WHO Raises Pandemic Flu Alert Level to Phase 5
The World Health Organization raised the pandemic alert level to 5 this afternoon, the second highest level for the organization. Meanwhile, the United Nations has warned that the disease cannot be contained. At least 91 confirmed cases of the flu have been reported throughout the globe.
WHO says the phase 5 alert means there is sustained human-to-human spread in at least two countries. It also signals that efforts to produce a vaccine will be ramped up.
The disease, which is believed to have originated in Mexico, has now spread across the globe, with confirmed cases having been reported in Canada, the United Kingdom, Spain, New Zealand and Israel. The United States has also reported its first death from the disease in a toddler in Texas. A confirmed case was also reported in Costa Rica, and South Korea and France both had probable cases.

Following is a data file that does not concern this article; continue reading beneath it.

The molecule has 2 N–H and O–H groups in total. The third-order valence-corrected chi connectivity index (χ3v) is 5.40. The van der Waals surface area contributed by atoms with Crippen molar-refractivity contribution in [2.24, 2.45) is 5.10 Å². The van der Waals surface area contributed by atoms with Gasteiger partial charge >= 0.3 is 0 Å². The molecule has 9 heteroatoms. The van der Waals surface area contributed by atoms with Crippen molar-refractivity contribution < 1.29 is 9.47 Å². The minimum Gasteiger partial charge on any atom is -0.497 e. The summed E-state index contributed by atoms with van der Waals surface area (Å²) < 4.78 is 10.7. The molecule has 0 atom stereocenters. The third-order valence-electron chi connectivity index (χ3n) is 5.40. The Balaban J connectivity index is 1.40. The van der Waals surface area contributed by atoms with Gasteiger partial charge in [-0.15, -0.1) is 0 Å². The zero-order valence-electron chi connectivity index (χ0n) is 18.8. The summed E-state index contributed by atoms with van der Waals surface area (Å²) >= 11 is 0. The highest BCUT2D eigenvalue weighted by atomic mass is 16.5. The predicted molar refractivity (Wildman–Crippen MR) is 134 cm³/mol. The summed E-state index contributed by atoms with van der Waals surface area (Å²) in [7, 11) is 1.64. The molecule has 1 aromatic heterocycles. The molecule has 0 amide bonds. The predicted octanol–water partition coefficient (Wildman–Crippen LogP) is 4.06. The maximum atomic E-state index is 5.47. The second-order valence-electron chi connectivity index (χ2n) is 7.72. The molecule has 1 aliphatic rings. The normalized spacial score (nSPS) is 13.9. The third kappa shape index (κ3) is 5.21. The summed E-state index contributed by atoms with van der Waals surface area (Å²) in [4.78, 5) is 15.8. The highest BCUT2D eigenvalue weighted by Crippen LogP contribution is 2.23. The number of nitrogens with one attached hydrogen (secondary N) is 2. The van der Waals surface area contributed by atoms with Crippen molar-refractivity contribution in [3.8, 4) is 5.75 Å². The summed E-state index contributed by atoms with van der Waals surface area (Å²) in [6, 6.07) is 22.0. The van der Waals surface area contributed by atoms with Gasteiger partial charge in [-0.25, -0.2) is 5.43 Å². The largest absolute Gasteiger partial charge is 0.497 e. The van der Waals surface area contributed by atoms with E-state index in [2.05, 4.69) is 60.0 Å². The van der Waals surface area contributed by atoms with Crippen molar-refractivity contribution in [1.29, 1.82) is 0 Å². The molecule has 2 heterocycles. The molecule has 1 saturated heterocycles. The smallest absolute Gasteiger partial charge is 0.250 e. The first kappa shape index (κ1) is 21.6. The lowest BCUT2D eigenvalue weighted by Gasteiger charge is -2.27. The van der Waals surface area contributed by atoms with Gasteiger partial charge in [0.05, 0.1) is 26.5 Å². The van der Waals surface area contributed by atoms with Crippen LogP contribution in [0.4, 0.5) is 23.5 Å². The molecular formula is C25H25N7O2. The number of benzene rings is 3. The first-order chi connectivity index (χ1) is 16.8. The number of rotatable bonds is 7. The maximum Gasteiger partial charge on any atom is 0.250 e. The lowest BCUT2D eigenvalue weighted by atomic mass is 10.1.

The WHO said on Tuesday that while it was not yet certain that the outbreak would turn into a pandemic, countries should prepare for the worst. “Countries should take the opportunity to prepare for a pandemic,” said the acting assistant director-general for the WHO, Keiji Fukuda.
“Based on assessment of all available information, and following several expert consultations, I have decided to raise the current level of influenza pandemic alert from phase 4 to phase 5,” said Margaret Chan, the Director-General of the WHO, in a statement released in Geneva today. “…All countries should immediately activate their pandemic preparedness plans. Countries should remain on high alert for unusual outbreaks of influenza-like illness and severe pneumonia.” After the announcement was made, Wikinews learned that the WHO website had crashed for several minutes, presumably due to high traffic volume.
There is no vaccine for swine flu. In 1976 during an outbreak of the disease, at least 500 people became seriously ill, and of them, 25 had died when inoculated with an attempt at a vaccination. The 500 that became ill, developed a neurological disorder called Guillain-Barré syndrome (GBS) which caused paralysis “and is characterized by various degrees of weakness, sensory abnormalities and autonomic dysfunction.” Those who developed the disorder did so because of an immunopathological reaction to the drug. Nearly 40 million U,S. residents, including then President Gerald Ford, were inoculated,